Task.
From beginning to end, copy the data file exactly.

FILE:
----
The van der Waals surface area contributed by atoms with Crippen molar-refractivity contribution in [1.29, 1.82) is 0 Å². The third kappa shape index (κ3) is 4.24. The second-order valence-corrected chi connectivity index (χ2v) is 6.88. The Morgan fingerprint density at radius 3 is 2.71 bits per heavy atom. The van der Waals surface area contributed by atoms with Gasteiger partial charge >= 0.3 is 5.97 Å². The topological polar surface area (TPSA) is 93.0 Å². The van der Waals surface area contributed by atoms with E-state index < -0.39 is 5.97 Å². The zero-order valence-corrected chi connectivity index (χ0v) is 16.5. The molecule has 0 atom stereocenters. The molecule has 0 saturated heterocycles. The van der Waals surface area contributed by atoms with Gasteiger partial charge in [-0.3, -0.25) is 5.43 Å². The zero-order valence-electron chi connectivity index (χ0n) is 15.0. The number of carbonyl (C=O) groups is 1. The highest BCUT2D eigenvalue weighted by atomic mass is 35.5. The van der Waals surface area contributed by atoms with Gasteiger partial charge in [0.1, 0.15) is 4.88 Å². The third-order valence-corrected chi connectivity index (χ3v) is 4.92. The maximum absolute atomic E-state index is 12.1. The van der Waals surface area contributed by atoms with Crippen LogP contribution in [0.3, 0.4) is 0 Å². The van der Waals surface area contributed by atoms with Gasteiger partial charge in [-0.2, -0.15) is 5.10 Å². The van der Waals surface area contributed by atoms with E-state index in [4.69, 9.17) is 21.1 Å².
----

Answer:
The van der Waals surface area contributed by atoms with Crippen molar-refractivity contribution in [1.29, 1.82) is 0 Å². The third kappa shape index (κ3) is 4.24. The second-order valence-corrected chi connectivity index (χ2v) is 6.88. The Morgan fingerprint density at radius 3 is 2.71 bits per heavy atom. The van der Waals surface area contributed by atoms with Gasteiger partial charge >= 0.3 is 5.97 Å². The topological polar surface area (TPSA) is 93.0 Å². The van der Waals surface area contributed by atoms with E-state index < -0.39 is 5.97 Å². The zero-order valence-corrected chi connectivity index (χ0v) is 16.5. The molecule has 0 atom stereocenters. The molecule has 0 saturated heterocycles. The van der Waals surface area contributed by atoms with Gasteiger partial charge in [-0.3, -0.25) is 5.43 Å². The zero-order valence-electron chi connectivity index (χ0n) is 15.0. The number of carbonyl (C=O) groups is 1. The highest BCUT2D eigenvalue weighted by atomic mass is 35.5. The van der Waals surface area contributed by atoms with Gasteiger partial charge in [0.1, 0.15) is 4.88 Å². The third-order valence-corrected chi connectivity index (χ3v) is 4.92. The maximum absolute atomic E-state index is 12.1. The van der Waals surface area contributed by atoms with Crippen LogP contribution in [0.3, 0.4) is 0 Å². The van der Waals surface area contributed by atoms with Gasteiger partial charge in [-0.2, -0.15) is 5.10 Å². The van der Waals surface area contributed by atoms with E-state index in [4.69, 9.17) is 21.1 Å².